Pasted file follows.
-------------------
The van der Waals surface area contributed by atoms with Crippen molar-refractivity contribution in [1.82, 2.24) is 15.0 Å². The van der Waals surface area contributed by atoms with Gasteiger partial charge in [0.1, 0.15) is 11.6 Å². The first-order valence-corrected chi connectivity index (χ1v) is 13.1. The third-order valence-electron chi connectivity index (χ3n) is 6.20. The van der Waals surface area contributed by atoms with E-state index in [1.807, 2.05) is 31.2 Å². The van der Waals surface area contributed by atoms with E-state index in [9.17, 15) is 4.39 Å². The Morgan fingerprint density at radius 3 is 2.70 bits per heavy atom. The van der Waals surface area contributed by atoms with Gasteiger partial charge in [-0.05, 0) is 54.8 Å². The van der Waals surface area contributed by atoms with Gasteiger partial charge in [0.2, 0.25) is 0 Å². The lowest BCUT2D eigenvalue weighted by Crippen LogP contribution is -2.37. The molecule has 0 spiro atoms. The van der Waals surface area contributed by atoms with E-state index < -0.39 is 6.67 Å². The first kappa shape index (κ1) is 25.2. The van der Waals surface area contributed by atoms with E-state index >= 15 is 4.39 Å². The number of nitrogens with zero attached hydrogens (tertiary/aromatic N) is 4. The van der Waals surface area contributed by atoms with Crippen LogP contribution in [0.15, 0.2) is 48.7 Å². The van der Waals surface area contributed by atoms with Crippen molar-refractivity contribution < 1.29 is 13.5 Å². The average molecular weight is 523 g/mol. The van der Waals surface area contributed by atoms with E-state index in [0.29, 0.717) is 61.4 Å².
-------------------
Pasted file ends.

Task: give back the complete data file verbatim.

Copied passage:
The van der Waals surface area contributed by atoms with Crippen molar-refractivity contribution in [1.82, 2.24) is 15.0 Å². The van der Waals surface area contributed by atoms with Gasteiger partial charge in [0.1, 0.15) is 11.6 Å². The first-order valence-corrected chi connectivity index (χ1v) is 13.1. The third-order valence-electron chi connectivity index (χ3n) is 6.20. The van der Waals surface area contributed by atoms with E-state index in [1.807, 2.05) is 31.2 Å². The van der Waals surface area contributed by atoms with E-state index in [9.17, 15) is 4.39 Å². The Morgan fingerprint density at radius 3 is 2.70 bits per heavy atom. The van der Waals surface area contributed by atoms with Gasteiger partial charge in [-0.05, 0) is 54.8 Å². The van der Waals surface area contributed by atoms with Gasteiger partial charge in [0.2, 0.25) is 0 Å². The lowest BCUT2D eigenvalue weighted by Crippen LogP contribution is -2.37. The molecule has 0 spiro atoms. The van der Waals surface area contributed by atoms with E-state index < -0.39 is 6.67 Å². The first kappa shape index (κ1) is 25.2. The van der Waals surface area contributed by atoms with E-state index >= 15 is 4.39 Å². The number of nitrogens with zero attached hydrogens (tertiary/aromatic N) is 4. The van der Waals surface area contributed by atoms with Crippen LogP contribution in [0.15, 0.2) is 48.7 Å². The van der Waals surface area contributed by atoms with Crippen molar-refractivity contribution < 1.29 is 13.5 Å². The average molecular weight is 523 g/mol. The van der Waals surface area contributed by atoms with E-state index in [0.29, 0.717) is 61.4 Å².